After much emotional wrangling, there is a scene at a community dinner where Curtis and Dewart have it out. Shannon’s rant is one of the more powerful scenes you will ever see on film, and may have just clinched him an Oscar nomination.

 This is a thought-provoking and emotional film that doesn’t beat you over the head. Things unfold at a natural pace, in fact, it may be too slow for some viewers. The score is haunting and never once over-bearing as we battled through these stages with Curtis.

The ending may prove controversial, but I just smiled a very satisfied smile in appreciation of one beautiful film. There could be comparisons to Peter Weir’s The Last Wave, or even the Coen Brothers’ A Serious Man (sans humor), but to me, this one stands on its own as a story of love, support and strength.

SEE THIS MOVIE IF: you want to see an Oscar worthy film with an Oscar worthy performance

SKIP THIS MOVIE IF: you have your own apocalyptic visions and don’t need to borrow anyone else’s!

watch the trailer:


MACHINE GUN PREACHER

October 7, 2011

 Greetings again from the darkness. Movies based on true stories and real people tend to receive the benefit of the doubt from me, even when they exaggerate those truths and characters. At the beginning of the movie, Sam Childers is an ex-con, druggie, gun-loving drug dealer, thug, lousy dad, worse husband, and overall man of failed character. When he finds God, he loses the drugs but the only other thing that really changes is his postal address.  All of that is based on the real life Childers.

 Sam Childers sees himself as a modern day crusader working to make a better life for the war orphans in Sudan. It’s impossible to argue that he hasn’t had an impact on lives. The real question is, at what cost and by what methods? Over the closing credits, we even get a clip of the real Sam asking us “does it matter how?”.

You will find no debate here for whether or not this man has made a difference or whether his methods should be judged. This space is merely for analyzing the movie which is telling a story. Gerard Butler does an admirable job making Sam a somewhat sympathetic character. Re-read my first paragraph if you think that’s easy! Michelle Monaghan plays Lynn, his incredibly supportive wife who actually helped Sam find God, rather than continue his criminal, drug-addled ways with friend Donnie (Michael Shannon).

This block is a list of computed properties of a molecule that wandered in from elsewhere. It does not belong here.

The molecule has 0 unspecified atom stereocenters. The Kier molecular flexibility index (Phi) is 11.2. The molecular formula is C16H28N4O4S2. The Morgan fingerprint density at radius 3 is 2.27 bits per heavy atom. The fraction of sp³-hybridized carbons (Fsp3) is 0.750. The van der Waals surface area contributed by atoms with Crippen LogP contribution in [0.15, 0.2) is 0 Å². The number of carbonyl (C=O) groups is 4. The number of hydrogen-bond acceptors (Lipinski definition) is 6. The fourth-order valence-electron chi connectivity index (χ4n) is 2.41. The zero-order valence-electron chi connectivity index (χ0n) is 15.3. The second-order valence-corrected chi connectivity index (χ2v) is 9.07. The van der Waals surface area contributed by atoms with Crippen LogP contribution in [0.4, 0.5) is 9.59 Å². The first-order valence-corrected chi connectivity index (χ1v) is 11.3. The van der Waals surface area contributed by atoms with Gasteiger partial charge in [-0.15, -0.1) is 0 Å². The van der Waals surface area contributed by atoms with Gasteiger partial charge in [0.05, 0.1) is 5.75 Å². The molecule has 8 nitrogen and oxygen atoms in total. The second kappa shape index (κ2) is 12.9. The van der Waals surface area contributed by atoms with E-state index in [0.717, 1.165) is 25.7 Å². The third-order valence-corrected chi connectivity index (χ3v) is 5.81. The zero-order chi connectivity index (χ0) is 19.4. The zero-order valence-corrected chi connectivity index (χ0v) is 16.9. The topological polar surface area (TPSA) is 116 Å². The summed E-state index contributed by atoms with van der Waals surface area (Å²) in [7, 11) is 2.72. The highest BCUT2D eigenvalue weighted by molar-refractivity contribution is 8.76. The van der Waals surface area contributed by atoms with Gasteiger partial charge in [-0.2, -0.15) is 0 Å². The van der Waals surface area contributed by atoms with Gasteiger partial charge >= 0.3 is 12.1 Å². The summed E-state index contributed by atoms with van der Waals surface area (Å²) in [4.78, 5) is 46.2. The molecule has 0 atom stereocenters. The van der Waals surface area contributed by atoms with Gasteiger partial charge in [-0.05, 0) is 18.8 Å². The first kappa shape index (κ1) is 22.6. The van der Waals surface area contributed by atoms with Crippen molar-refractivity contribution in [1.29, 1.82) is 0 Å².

While I found the story of the Sudanese children to be heart-breaking, the choppy and fragmented manner in which it’s presented was quite annoying. The story began in 1998 but we never really knew what year it was or how much time had passed between Sam’s trips home. Many of the gun battle scenes came across very staged and set-up for a cool shot of Butler brandishing a weapon and bandanna.  The photo at left is Gerald Butler discussing a scene with Sam Childers.

The production value of the film is surprising considering it’s directed by Marc Foster, who has many fine films to his credit (Monster’s Ball, Finding Neverland).  While watching, I had the feeling that there must have been some omitted scenes, and others were edited to the point of being nearly incoherent. 

So while I found the story to be quite interesting, I found the delivery to be less than adequate. This despite fine performances from Butler, Monaghan, Shannon, Kathy Baker and Madeline Carroll. There are numerous magazine articles about Sam Childers and I believe you will find those more accurate and informative.

SEE THIS MOVIE IF: you are up for an interesting story about a fascinating real life man, and you can overlook the shoddy presentation OR you just want to see Gerald Butler looking cool with a machine gun!

SKIP THIS MOVIE IF: you would rather read an article about the real life Sam Childers than watch chopped up version of his story.

watch the trailer: